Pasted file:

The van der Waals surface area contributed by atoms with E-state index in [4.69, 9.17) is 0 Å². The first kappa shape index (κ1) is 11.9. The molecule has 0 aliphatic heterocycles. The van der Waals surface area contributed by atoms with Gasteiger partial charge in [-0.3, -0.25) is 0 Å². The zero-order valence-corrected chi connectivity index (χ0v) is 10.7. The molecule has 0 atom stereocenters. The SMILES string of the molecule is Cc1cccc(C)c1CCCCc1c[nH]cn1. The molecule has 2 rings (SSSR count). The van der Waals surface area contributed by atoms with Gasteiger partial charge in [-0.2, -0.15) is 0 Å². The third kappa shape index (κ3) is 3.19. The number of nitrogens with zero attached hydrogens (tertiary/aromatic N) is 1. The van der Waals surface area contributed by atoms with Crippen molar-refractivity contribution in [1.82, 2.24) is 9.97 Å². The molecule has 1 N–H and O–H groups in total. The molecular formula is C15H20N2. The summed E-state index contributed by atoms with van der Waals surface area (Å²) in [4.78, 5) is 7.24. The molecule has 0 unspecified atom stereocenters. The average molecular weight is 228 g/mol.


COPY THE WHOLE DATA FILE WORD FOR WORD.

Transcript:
The van der Waals surface area contributed by atoms with E-state index in [4.69, 9.17) is 0 Å². The first kappa shape index (κ1) is 11.9. The molecule has 0 aliphatic heterocycles. The van der Waals surface area contributed by atoms with Gasteiger partial charge in [-0.3, -0.25) is 0 Å². The zero-order valence-corrected chi connectivity index (χ0v) is 10.7. The molecule has 0 atom stereocenters. The SMILES string of the molecule is Cc1cccc(C)c1CCCCc1c[nH]cn1. The molecule has 2 rings (SSSR count). The van der Waals surface area contributed by atoms with Gasteiger partial charge in [-0.2, -0.15) is 0 Å². The third kappa shape index (κ3) is 3.19. The number of nitrogens with zero attached hydrogens (tertiary/aromatic N) is 1. The van der Waals surface area contributed by atoms with Crippen molar-refractivity contribution in [1.82, 2.24) is 9.97 Å². The molecule has 1 N–H and O–H groups in total. The molecular formula is C15H20N2. The summed E-state index contributed by atoms with van der Waals surface area (Å²) in [4.78, 5) is 7.24. The molecule has 0 unspecified atom stereocenters. The average molecular weight is 228 g/mol.